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Surviving the silly season

Christine Spicer

Tis the season to spend more time with loved ones but it can get a little ridiculous out there…

I don’t know about you but I used to put a lot of expectations on myself (and everyone else) during the Christmas period. I thought that every year I needed a photo of my kids with Santa (‘Why won’t you go and sit on a strangers knee and smile?!’) and that everyone should get along (even if they didn’t the other 364 days a year) — you know exactly like it is on TV.

In fact, I used to think that life was a bit like Friends… Remember when Rachel was pregnant and sort of a single parent? I was surprised when my life as a single parent wasn’t the same! I’m learning over time, life isn’t like that and Christmas (sort of like weddings) can sometimes bring out the not so nice side in people.

From blended families to kids sharing Christmas between houses, separated parents and balancing different relatives and friends wanting to spend time with you and the children to having ill loved ones or grieving from a loss, Christmas can compound usual stresses and magnify them, sometimes to extreme levels. Add this to holiday alcohol consumption (guilty), disruptions to your usual routine, minimal (if any) exercise and financial concerns, and before you know this joyous season is not quite so jolly.

So here are my six tips to help get you through December and arrive in 2017 completely intact.

Lower your expectations

Our hopes, dreams and wishes about life and what our family should ideally be like are very different from reality. Family harmony is virtually impossible to achieve in extended families. Having realistic expectations will lead to less disappointment. There is no such thing as the ‘perfect’ family. We never know what goes on in other people’s homes, no matter what it seems what we’re told or what we see on social media.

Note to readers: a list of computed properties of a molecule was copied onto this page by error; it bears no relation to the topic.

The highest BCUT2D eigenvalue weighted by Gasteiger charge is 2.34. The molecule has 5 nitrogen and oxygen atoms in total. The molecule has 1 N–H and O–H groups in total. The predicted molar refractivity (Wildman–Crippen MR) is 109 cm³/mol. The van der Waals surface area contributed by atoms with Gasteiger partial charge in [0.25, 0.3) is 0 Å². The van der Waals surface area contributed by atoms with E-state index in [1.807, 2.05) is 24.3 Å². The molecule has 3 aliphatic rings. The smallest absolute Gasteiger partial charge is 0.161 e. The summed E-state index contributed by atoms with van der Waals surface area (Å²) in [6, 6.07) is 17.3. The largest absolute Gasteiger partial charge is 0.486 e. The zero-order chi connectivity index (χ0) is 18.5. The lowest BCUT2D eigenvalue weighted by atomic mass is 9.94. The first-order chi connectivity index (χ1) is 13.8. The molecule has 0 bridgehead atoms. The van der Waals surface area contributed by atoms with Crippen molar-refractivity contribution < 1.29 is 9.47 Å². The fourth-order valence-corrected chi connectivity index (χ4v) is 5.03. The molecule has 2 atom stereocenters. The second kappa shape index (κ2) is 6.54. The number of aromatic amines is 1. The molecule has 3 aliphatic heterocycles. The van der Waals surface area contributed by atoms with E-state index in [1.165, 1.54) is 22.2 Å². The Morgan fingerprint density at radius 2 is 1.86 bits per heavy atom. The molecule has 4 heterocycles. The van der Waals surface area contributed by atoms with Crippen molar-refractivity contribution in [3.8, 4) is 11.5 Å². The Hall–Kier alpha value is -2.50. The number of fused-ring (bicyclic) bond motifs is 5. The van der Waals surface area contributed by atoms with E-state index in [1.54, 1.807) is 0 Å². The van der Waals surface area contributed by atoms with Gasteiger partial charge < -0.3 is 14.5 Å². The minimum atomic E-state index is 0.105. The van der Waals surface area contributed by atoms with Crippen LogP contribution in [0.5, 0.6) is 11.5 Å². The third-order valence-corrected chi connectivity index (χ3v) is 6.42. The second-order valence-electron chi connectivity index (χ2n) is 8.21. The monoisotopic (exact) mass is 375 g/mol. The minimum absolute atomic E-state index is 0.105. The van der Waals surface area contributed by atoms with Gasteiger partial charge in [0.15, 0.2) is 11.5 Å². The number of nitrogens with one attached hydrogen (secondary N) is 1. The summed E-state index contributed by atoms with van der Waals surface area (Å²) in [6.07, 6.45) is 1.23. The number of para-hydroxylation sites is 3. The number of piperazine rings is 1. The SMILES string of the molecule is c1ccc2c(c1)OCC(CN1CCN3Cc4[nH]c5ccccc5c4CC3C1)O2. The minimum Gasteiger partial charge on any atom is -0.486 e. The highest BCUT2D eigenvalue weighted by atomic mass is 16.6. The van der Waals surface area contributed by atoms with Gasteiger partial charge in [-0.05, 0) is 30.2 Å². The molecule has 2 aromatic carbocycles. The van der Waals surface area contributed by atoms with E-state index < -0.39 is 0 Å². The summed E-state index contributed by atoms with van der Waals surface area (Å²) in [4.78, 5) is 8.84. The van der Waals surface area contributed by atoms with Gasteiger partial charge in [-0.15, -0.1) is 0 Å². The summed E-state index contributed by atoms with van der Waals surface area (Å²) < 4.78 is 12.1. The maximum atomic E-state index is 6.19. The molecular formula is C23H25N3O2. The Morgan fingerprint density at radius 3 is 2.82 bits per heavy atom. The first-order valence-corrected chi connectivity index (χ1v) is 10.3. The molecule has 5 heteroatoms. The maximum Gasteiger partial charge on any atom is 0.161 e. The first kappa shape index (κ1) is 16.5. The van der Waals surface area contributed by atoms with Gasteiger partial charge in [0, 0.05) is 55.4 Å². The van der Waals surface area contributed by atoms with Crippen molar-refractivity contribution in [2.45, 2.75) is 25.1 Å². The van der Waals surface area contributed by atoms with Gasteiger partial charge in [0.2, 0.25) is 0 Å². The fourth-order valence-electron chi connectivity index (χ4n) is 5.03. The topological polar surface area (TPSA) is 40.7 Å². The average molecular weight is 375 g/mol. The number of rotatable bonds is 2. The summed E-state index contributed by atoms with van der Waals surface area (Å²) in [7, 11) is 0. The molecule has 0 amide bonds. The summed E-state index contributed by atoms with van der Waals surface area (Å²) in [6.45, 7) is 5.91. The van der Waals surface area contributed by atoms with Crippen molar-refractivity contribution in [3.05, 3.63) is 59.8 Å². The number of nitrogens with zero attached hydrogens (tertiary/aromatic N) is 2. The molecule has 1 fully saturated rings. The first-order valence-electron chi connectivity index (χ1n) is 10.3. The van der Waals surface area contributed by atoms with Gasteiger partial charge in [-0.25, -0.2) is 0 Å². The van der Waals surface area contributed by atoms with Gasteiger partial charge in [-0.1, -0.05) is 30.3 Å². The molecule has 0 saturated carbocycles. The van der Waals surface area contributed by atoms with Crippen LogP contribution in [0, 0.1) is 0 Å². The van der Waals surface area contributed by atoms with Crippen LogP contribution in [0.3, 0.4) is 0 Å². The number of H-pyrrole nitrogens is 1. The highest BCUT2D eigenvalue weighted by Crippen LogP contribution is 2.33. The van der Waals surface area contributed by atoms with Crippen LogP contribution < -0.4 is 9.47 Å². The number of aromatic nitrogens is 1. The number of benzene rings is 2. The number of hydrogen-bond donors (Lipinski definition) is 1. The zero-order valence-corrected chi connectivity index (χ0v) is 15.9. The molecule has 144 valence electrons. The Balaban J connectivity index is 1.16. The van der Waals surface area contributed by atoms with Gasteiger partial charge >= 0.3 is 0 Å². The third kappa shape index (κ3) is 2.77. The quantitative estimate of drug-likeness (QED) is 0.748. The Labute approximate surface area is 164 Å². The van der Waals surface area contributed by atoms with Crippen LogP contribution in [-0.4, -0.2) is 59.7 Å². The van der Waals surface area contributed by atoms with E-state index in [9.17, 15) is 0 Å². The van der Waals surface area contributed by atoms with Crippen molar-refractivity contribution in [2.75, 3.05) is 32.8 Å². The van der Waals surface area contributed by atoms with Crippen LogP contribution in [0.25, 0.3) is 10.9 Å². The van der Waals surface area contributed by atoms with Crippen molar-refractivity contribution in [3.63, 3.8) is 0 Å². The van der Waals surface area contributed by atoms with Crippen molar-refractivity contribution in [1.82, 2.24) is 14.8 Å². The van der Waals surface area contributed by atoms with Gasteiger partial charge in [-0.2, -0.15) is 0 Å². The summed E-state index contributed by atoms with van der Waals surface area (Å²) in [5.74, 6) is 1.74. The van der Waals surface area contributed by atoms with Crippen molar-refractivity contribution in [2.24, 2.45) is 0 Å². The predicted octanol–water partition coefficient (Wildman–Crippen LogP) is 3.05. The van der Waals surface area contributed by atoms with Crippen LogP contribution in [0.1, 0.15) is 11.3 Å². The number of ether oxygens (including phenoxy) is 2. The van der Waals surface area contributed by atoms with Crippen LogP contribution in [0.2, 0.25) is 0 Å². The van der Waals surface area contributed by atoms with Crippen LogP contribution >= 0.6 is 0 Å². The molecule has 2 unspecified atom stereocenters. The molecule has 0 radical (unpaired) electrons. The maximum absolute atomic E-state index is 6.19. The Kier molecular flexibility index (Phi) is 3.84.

I know that behind most of the family photos I have in my home is stress from trying to get the ‘perfect’ photo. Phrases of ‘just smile’, ‘sit still’, ‘look at the camera’, ‘stop doing a silly face’ or my mum’s favourite saying ‘act natural’ are all behind the ‘perfect’ looking photo. What I see when I look at those photos are my high-stress levels and I feel a sadness that I wasn’t able to enjoy the moment, despite what the photo portrays. So lower those expectations, and you’ll be happier for it.

Know your limits and listen to your emotions

If you need time out, take it. If this means handing your baby over to someone or putting it somewhere safe while you soak up the sun in the backyard or get some quiet time in the bathroom, then do it. For older kids it might mean turning on the TV, having a video game on hand or opening the back door and throwing chocolates to be found before they melt. Getting a few moments of quiet could be all you need to reset your emotions.

Gifts

Everyone does their Christmas gifts differently, and despite how we might celebrate, we don’t always have the money to buy everything we would like. Remove the pressure and instead suggest one of the below ideas to the family.

Secret Santa with a price limit can be a great way to share the love. Search the internet for the different options. If someone asks you what you would like, tell them. Better than having something taking up room in the cupboard on Boxing Day or secretly giving it away to charity.